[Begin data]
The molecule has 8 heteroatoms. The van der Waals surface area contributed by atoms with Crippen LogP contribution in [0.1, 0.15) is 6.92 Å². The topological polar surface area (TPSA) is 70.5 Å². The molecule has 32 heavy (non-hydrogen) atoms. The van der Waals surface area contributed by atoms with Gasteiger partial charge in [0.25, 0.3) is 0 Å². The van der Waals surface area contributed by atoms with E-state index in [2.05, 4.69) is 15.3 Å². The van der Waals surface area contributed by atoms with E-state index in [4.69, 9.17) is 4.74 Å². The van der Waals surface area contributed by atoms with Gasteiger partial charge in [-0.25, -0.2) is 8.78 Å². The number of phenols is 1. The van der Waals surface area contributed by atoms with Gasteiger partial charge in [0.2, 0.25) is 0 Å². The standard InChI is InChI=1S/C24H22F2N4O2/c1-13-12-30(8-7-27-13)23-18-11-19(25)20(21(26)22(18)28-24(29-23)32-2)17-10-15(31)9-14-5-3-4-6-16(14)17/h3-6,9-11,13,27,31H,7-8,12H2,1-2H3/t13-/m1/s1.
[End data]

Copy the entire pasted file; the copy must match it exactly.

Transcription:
The molecule has 8 heteroatoms. The van der Waals surface area contributed by atoms with Crippen LogP contribution in [0.1, 0.15) is 6.92 Å². The topological polar surface area (TPSA) is 70.5 Å². The molecule has 32 heavy (non-hydrogen) atoms. The van der Waals surface area contributed by atoms with Gasteiger partial charge in [0.25, 0.3) is 0 Å². The van der Waals surface area contributed by atoms with E-state index in [2.05, 4.69) is 15.3 Å². The van der Waals surface area contributed by atoms with E-state index in [4.69, 9.17) is 4.74 Å². The van der Waals surface area contributed by atoms with Gasteiger partial charge in [-0.25, -0.2) is 8.78 Å². The number of phenols is 1. The van der Waals surface area contributed by atoms with Gasteiger partial charge in [0.2, 0.25) is 0 Å². The standard InChI is InChI=1S/C24H22F2N4O2/c1-13-12-30(8-7-27-13)23-18-11-19(25)20(21(26)22(18)28-24(29-23)32-2)17-10-15(31)9-14-5-3-4-6-16(14)17/h3-6,9-11,13,27,31H,7-8,12H2,1-2H3/t13-/m1/s1.